How Western guilt minimizes the suffering of Israeli and Jewish women

WARNING: This article contains graphic descriptions of atrocities

At a time when even the US demands a halt to Israel’s offensive in Gaza amid cries of genocide and spiking antisemitism against Diaspora Jews, the question of proportionality emerges stronger than ever. This ambiguity as to when exactly Israel’s response crosses the line between necessary and excessive seems to play off the extent of what happened on October 7. Since Hamas’s rampage, countless probes have sought to both disprove and justify sexual assault as the lynchpin of dictating the “appropriateness” of Israel’s retaliation. Even in the face of evidence and known Iranian support, much of the world – many Jews included — calls for a total ceasefire, insisting Hamas poses no existential threat.

The question of veracity surrounding the reported sexual victimization remains a potent point of controversy. Despite ample video evidence of the murderous carnage, immense focus remains on the sexual aspect. This reflects the obsession around sex held by so many human societies. While skepticism over rape remains a contested issue by the women’s rights movement at large, Western guilt over the Palestinian plight has overshadowed the willingness of many women’s rights groups to decry the October 7 sexual assault reports. This hesitation comes flanked by entities such as the UN stating how such incidents didn’t happen in a vacuum. In other words, these incidents either didn’t occur or, if they did, they were justified.

This guilt surfaces for many progressives who never question that rape is used as a weapon of war or terrorism across sub-Saharan Africa today or throughout history such as My Lai, or the alleged assault of Palestinian women by IDF soldiers. When it comes to Gaza and the Palestinians, this idea of Israelis as Western oppressors and Hamas and their civilian lackies as the “noble oppressed other” reigns supreme. Thus, the “believe all women” crowd suddenly requires DNA, if not video, evidence to understand why Israel dared retaliate.

Indeed, in light of the demanded sexual assault survivor testimonies, former hostage Mia Schem described how the Gazan man transporting her via motorbike groped her until her screams alerted him to her nearly severed arm. The fact that this story doesn’t count as an adequate testimony showcases another disturbing aspect of society’s tendencies to move the goal post when it comes to sexual assault. Similarly, former hostage Amit Soussana detailed what has been deemed an official account of sexual assault she was forced to commit at gunpoint, a story which has been met with a revamped call for a ceasefire to “protect the hostages” – not to free the hostages.

In this way, one wonders at what point such sexual abuse by Hamas would even be considered “serious” enough to warrant a bilateral ceasefire. Case in point, under UK law, an assault that doesn’t involve penile penetration can be questioned as even meeting the definition of rape. This stipulation was only removed in US law in 2012. In this way, rape culture’s gatekeeping has permeated both Western culture and certainly those “Eastern” cultures regarded by white savior racism as “noble savages”. The distrust of women continues to inculcate countless narratives, rendering moot experiences like Mia’s and Amit’s as ambiguous in the absence of the requested excruciating detail. Then again, would DNA and video proof of the UK’s definition having occurred and guaranteed to recur even warrant Israel’s response – and to what extent?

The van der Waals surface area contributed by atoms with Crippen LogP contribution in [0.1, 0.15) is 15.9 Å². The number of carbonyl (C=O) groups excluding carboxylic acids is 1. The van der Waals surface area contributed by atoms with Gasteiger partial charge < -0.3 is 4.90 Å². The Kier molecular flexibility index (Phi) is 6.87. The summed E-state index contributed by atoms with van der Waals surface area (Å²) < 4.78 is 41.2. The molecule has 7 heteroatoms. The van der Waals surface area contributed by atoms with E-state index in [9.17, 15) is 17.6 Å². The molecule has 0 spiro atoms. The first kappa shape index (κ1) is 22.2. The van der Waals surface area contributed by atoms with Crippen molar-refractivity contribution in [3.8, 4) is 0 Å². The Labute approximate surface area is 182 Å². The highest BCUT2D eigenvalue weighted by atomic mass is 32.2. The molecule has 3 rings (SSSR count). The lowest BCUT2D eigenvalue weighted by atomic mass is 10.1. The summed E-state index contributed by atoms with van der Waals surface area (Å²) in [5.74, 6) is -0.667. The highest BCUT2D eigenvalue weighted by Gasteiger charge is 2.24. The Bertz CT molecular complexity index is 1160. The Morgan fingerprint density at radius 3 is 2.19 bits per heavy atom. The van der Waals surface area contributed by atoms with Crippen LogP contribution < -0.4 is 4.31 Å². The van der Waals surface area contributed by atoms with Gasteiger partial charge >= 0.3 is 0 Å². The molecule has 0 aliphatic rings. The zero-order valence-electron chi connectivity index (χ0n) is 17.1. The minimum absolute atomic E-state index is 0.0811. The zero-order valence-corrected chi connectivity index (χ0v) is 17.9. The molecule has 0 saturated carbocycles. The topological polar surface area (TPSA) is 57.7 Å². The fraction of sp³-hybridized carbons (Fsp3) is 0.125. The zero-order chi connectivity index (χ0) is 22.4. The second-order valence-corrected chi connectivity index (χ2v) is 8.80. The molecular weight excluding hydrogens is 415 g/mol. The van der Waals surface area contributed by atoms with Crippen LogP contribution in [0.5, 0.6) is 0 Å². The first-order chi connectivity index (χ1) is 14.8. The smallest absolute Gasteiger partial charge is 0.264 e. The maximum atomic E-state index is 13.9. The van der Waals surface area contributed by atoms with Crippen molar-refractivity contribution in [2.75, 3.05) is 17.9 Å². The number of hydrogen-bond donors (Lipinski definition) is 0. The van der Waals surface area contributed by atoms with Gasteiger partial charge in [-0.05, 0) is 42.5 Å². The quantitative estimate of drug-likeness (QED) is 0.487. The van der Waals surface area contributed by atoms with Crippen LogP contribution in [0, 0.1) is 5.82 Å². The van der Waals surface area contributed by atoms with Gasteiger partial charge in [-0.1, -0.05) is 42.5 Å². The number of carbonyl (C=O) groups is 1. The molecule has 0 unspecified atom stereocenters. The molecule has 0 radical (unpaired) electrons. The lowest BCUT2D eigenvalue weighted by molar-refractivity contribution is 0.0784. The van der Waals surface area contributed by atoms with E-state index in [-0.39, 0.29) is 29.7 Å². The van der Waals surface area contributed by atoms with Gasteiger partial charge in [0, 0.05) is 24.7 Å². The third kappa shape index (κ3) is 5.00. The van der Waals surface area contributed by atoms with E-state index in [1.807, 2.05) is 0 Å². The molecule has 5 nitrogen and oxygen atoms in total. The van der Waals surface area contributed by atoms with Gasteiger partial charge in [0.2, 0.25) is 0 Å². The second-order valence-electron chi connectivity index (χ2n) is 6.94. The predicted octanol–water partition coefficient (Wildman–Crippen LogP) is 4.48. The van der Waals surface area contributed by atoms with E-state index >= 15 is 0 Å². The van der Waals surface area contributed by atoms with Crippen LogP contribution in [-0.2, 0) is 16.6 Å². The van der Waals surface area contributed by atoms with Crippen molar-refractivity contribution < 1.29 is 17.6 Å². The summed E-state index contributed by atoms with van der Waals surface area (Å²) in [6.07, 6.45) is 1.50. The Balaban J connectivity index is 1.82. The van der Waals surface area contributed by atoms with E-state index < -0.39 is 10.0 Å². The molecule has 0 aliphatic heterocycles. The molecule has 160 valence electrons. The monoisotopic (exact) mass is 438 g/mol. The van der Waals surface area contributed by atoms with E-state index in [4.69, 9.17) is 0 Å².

Mia provides a voice for the charred bodies found in compromising positions and the adolescent hostage seen forced into a jeep with the seat of her pants bloodied. She is the survivor everyone has requested – and yet, her testimony isn’t seen as proficient to reflect the depravity of everything else that could have transpired on October 7. Even her account telling of a mysterious gash on her inner thigh upon waking up from shoddy arm surgery doesn’t seem to have risen much curiosity. Because such curiosity might just end up shattering the gate barring the impact her statements would have in any other context. Instead, the calls continue for some undefined level of proof that Hamas’s sexual assault was “systemic”, including even by Jews who have fallen victim to this white guilt.

If these human rights groups and government bodies want to claim that Hamas’s promises to repeat such atrocities in perpetuity don’t warrant the scale of Israel’s retaliation, so be it. In so doing, the world chastises an alleged oppressor that has tried for years to placate the Palestinians with both land concessions and employment opportunities. These peace offerings were then met with attacks on civilians known to support Palestinian independence. Thus, one might view the Jewish state and diaspora Jews as never justified to respond, regardless of the extent of the crime or the threat still at hand.

About the Author
Sarah Katz is an author, screenwriter, and security professional with a bachelor degree in Middle East Studies from UC Berkeley and a master degree in counterterrorism. Her work has appeared in the Jewish Journal and Middle East Forum as well as Cyber Defense Magazine, Cyber Security, Dark Reading, Geopolitical Monitor, Infosecurity Magazine, ISACA Journal, 365 tomorrows, AHF Magazine, Scarlet Leaf Review and Thriller Magazine. Her book "Back to the Tribe: Intersectionality through a Global Jewish Lens" discusses the dangers of stealth antisemitism masquerading as anti-Zionism on the Western left.
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